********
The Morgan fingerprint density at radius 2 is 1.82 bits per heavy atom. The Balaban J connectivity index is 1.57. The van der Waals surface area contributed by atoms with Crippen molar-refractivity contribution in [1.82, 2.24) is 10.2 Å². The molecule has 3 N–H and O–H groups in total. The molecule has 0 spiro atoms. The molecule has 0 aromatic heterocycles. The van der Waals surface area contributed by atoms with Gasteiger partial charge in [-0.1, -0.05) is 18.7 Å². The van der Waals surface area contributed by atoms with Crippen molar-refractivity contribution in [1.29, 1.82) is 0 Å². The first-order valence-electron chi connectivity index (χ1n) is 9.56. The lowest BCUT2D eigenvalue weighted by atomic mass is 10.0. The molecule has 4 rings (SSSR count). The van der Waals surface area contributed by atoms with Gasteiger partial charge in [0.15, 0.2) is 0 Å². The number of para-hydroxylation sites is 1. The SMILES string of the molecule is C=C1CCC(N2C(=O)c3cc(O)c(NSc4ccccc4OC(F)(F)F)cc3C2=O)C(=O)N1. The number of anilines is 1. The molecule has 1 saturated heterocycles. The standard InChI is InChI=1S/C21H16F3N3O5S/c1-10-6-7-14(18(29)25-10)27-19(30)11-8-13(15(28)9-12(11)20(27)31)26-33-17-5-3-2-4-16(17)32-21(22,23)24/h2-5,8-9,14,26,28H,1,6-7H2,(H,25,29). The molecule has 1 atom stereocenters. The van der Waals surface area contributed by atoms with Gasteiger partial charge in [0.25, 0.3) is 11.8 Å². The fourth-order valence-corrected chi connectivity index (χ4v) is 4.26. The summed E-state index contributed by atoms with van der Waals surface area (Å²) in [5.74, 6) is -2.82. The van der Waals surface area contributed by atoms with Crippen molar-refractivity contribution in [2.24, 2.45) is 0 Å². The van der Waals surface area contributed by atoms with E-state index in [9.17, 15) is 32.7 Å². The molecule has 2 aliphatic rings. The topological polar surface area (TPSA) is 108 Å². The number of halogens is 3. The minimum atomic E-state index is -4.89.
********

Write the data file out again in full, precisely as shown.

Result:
The Morgan fingerprint density at radius 2 is 1.82 bits per heavy atom. The Balaban J connectivity index is 1.57. The van der Waals surface area contributed by atoms with Crippen molar-refractivity contribution in [1.82, 2.24) is 10.2 Å². The molecule has 3 N–H and O–H groups in total. The molecule has 0 spiro atoms. The molecule has 0 aromatic heterocycles. The van der Waals surface area contributed by atoms with Gasteiger partial charge in [-0.1, -0.05) is 18.7 Å². The van der Waals surface area contributed by atoms with Crippen molar-refractivity contribution in [1.29, 1.82) is 0 Å². The first-order valence-electron chi connectivity index (χ1n) is 9.56. The lowest BCUT2D eigenvalue weighted by atomic mass is 10.0. The molecule has 4 rings (SSSR count). The van der Waals surface area contributed by atoms with Gasteiger partial charge in [0.15, 0.2) is 0 Å². The number of para-hydroxylation sites is 1. The SMILES string of the molecule is C=C1CCC(N2C(=O)c3cc(O)c(NSc4ccccc4OC(F)(F)F)cc3C2=O)C(=O)N1. The number of anilines is 1. The molecule has 1 saturated heterocycles. The standard InChI is InChI=1S/C21H16F3N3O5S/c1-10-6-7-14(18(29)25-10)27-19(30)11-8-13(15(28)9-12(11)20(27)31)26-33-17-5-3-2-4-16(17)32-21(22,23)24/h2-5,8-9,14,26,28H,1,6-7H2,(H,25,29). The molecule has 1 atom stereocenters. The van der Waals surface area contributed by atoms with Gasteiger partial charge in [0.25, 0.3) is 11.8 Å². The fourth-order valence-corrected chi connectivity index (χ4v) is 4.26. The summed E-state index contributed by atoms with van der Waals surface area (Å²) in [5.74, 6) is -2.82. The van der Waals surface area contributed by atoms with Crippen molar-refractivity contribution in [2.24, 2.45) is 0 Å². The van der Waals surface area contributed by atoms with E-state index in [9.17, 15) is 32.7 Å². The molecule has 2 aliphatic rings. The topological polar surface area (TPSA) is 108 Å². The number of halogens is 3. The minimum atomic E-state index is -4.89.